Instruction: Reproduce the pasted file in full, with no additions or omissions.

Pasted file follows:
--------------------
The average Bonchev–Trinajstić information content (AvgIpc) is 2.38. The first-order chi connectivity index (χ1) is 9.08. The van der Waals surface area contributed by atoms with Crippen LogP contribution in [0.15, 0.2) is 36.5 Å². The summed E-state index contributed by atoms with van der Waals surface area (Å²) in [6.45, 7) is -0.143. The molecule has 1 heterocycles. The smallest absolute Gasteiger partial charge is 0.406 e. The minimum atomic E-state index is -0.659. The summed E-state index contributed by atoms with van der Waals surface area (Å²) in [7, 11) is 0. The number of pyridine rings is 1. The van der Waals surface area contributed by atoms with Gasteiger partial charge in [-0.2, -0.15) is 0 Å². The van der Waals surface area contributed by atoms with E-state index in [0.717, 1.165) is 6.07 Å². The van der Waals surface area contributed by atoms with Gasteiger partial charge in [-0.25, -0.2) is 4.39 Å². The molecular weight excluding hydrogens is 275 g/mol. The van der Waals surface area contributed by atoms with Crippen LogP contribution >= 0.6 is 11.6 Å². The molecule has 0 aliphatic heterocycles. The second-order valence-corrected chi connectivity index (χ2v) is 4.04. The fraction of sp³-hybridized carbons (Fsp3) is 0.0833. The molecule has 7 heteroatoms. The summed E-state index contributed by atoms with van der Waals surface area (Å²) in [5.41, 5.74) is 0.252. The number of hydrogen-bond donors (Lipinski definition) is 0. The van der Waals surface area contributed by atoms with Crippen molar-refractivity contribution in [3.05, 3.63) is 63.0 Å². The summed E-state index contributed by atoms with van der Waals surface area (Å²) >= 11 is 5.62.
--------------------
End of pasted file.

The average Bonchev–Trinajstić information content (AvgIpc) is 2.38. The first-order chi connectivity index (χ1) is 9.08. The van der Waals surface area contributed by atoms with Crippen LogP contribution in [0.15, 0.2) is 36.5 Å². The summed E-state index contributed by atoms with van der Waals surface area (Å²) in [6.45, 7) is -0.143. The molecule has 1 heterocycles. The smallest absolute Gasteiger partial charge is 0.406 e. The minimum atomic E-state index is -0.659. The summed E-state index contributed by atoms with van der Waals surface area (Å²) in [7, 11) is 0. The number of pyridine rings is 1. The van der Waals surface area contributed by atoms with Gasteiger partial charge in [-0.2, -0.15) is 0 Å². The van der Waals surface area contributed by atoms with E-state index in [0.717, 1.165) is 6.07 Å². The van der Waals surface area contributed by atoms with Gasteiger partial charge in [-0.25, -0.2) is 4.39 Å². The molecular weight excluding hydrogens is 275 g/mol. The van der Waals surface area contributed by atoms with Crippen LogP contribution >= 0.6 is 11.6 Å². The molecule has 0 aliphatic heterocycles. The second-order valence-corrected chi connectivity index (χ2v) is 4.04. The fraction of sp³-hybridized carbons (Fsp3) is 0.0833. The molecule has 7 heteroatoms. The summed E-state index contributed by atoms with van der Waals surface area (Å²) in [5.41, 5.74) is 0.252. The number of hydrogen-bond donors (Lipinski definition) is 0. The van der Waals surface area contributed by atoms with Crippen molar-refractivity contribution in [3.05, 3.63) is 63.0 Å². The summed E-state index contributed by atoms with van der Waals surface area (Å²) >= 11 is 5.62.